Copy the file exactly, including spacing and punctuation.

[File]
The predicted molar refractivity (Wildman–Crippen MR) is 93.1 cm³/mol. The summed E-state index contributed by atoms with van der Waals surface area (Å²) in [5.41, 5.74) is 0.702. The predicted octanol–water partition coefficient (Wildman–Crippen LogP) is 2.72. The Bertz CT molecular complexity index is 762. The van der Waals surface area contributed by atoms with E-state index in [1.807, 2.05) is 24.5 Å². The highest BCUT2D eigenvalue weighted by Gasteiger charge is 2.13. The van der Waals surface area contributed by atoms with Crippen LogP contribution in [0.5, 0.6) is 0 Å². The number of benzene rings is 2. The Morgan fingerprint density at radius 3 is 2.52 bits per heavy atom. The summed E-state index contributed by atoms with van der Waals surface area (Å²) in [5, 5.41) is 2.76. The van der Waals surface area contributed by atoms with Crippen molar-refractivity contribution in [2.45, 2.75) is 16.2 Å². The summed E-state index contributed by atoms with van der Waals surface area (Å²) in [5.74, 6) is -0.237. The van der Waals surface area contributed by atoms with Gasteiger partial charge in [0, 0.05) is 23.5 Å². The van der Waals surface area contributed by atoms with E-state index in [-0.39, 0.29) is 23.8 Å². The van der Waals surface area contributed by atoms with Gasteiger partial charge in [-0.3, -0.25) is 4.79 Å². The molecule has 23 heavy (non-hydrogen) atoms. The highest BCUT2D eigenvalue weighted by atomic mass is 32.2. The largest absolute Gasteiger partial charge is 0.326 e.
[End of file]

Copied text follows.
The predicted molar refractivity (Wildman–Crippen MR) is 93.1 cm³/mol. The summed E-state index contributed by atoms with van der Waals surface area (Å²) in [5.41, 5.74) is 0.702. The predicted octanol–water partition coefficient (Wildman–Crippen LogP) is 2.72. The Bertz CT molecular complexity index is 762. The van der Waals surface area contributed by atoms with E-state index in [1.807, 2.05) is 24.5 Å². The highest BCUT2D eigenvalue weighted by Gasteiger charge is 2.13. The van der Waals surface area contributed by atoms with Crippen LogP contribution in [0.5, 0.6) is 0 Å². The number of benzene rings is 2. The Morgan fingerprint density at radius 3 is 2.52 bits per heavy atom. The summed E-state index contributed by atoms with van der Waals surface area (Å²) in [5, 5.41) is 2.76. The van der Waals surface area contributed by atoms with Crippen molar-refractivity contribution in [2.45, 2.75) is 16.2 Å². The summed E-state index contributed by atoms with van der Waals surface area (Å²) in [5.74, 6) is -0.237. The van der Waals surface area contributed by atoms with Gasteiger partial charge in [0, 0.05) is 23.5 Å². The van der Waals surface area contributed by atoms with E-state index in [-0.39, 0.29) is 23.8 Å². The van der Waals surface area contributed by atoms with Gasteiger partial charge in [-0.3, -0.25) is 4.79 Å². The molecule has 23 heavy (non-hydrogen) atoms. The highest BCUT2D eigenvalue weighted by atomic mass is 32.2. The largest absolute Gasteiger partial charge is 0.326 e.